Writer with notebook in hand, looking off pensively

How to Find Inspiration To Keep Writing Your Novel

5 Jan 2024 Inspiration, The Writing Craft

Writing a novel can be thrilling.

You may picture an author as a wizard, magically writing page after page as if overwhelmed with inspiration.

Therein lies a myth. Novelists especially must be inspired to write from their passions. Rarely is the writing itself magical, and it’s hardly EVER easy.

The fact is, writing done well is work. In fact, I find it grueling, and I’ve been doing it for half a century. I’m blessed and humbled to call it my career, but I’m even on record that I don’t love writing itself.

Oh, I love BEING a writer, love that I have proved I can do it, love being known for it, love everything it’s brought me. But do I love writing itself? No. In fact, often I dread it, hate it, put it off. I compare it to marathon running — not that I’ve ever attempted that. 

But ask a marathoner at the 20-mile mark if they don’t just love running, and you’re not likely to get the response you expect. 

Like me, they love training, getting better, and being recognized for what they do. They enjoy knowing they can accomplish something unique. But do they love the grueling nature of the activity itself? 

I don’t. What I really love is having written. :) 

So don’t feel alone if you’re frustrated feeling like some days you can’t produce a single word.

As time goes on, you feel as though your dream to be a writer may never come true.

Trust me when I say I know what you’re going through. It’s not uncommon for me to roll out of bed wishing to do anything but write.

But I know how to get unstuck.

You don’t have to quit, and if you already have, it’s not too late to begin again.

What many call Writer’s Block is something much deeper that may be stifling your creativity.

It could be the fear that you’re not a good writer, and so you feel you should just give up.

Would you believe you can actually use procrastination

You might feel frozen by perfectionism.

Or, the problem might simply be too many distractions in your life.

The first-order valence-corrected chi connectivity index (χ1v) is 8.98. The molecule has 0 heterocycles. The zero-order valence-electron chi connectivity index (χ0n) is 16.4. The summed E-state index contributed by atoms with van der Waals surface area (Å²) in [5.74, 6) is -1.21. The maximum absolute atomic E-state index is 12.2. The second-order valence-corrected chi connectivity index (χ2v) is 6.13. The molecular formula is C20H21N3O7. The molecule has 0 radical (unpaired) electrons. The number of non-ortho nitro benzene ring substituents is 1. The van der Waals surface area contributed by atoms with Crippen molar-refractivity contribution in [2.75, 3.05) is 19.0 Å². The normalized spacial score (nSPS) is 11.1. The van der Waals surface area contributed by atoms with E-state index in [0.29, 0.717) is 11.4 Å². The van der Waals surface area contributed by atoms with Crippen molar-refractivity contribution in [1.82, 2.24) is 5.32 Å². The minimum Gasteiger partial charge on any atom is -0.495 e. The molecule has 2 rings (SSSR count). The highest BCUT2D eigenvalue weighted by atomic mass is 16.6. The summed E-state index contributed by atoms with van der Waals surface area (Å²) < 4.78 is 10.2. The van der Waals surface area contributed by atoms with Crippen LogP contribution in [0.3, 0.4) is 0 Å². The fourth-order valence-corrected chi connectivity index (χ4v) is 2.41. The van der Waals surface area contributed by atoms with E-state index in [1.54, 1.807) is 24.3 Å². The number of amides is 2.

Many writers turn to writing prompts to find inspiration. The internet is full of lists of ideas to consider. 

5 Tips for Finding Writing Inspiration

If you struggle with writer’s fear—and I have never met an author, successful or not, who doesn’t—you find yourself frozen at your keyboard, worrying that nothing you write will be worth reading.

Maybe the mere idea of producing a massive manuscript overwhelms you. It should! Where does one even start? How do you eat an elephant? One bite at a time. 

Even getting started requires deciding where to take that first bite.

1. Determine What It Is You’re Trying to Say

Let me be frank. Wanting to be a writer just for the sake of being a writer isn’t going to cut it. If you sit at a blank screen or over an empty page wondering what to write, you’re going about this all wrong.

Yes, knowing HOW to write and WHAT to write to get your message across can be paralyzing. But unless you have an idea what you’re TRYING to communicate, you’re not a writer yet.

Your story idea, your plot, should come from something about which you’re passionate. And that means more than just wanting to entertain people with a page-turning tale. What’s the point of your story, the message, the theme? What do you want readers to take from your novel?

The more profound your theme, the more important your novel can be. But it doesn’t necessarily have to be cosmic in nature. For one of my novels, I merely wanted to speculate on whether there’s any payoff this side of heaven for a life devoted to God.

Of course, being a person of faith, I hoped my story would support the idea that such a life is worth pursuing, regardless of whether it’s rewarded in this life or only in the next. My story shows a character who does get a glimpse of her effect on others, so it enjoys a happy ending.

But knowing my theme, my aim, helped me decide on my characters, my setting, and really everything else that went into the story.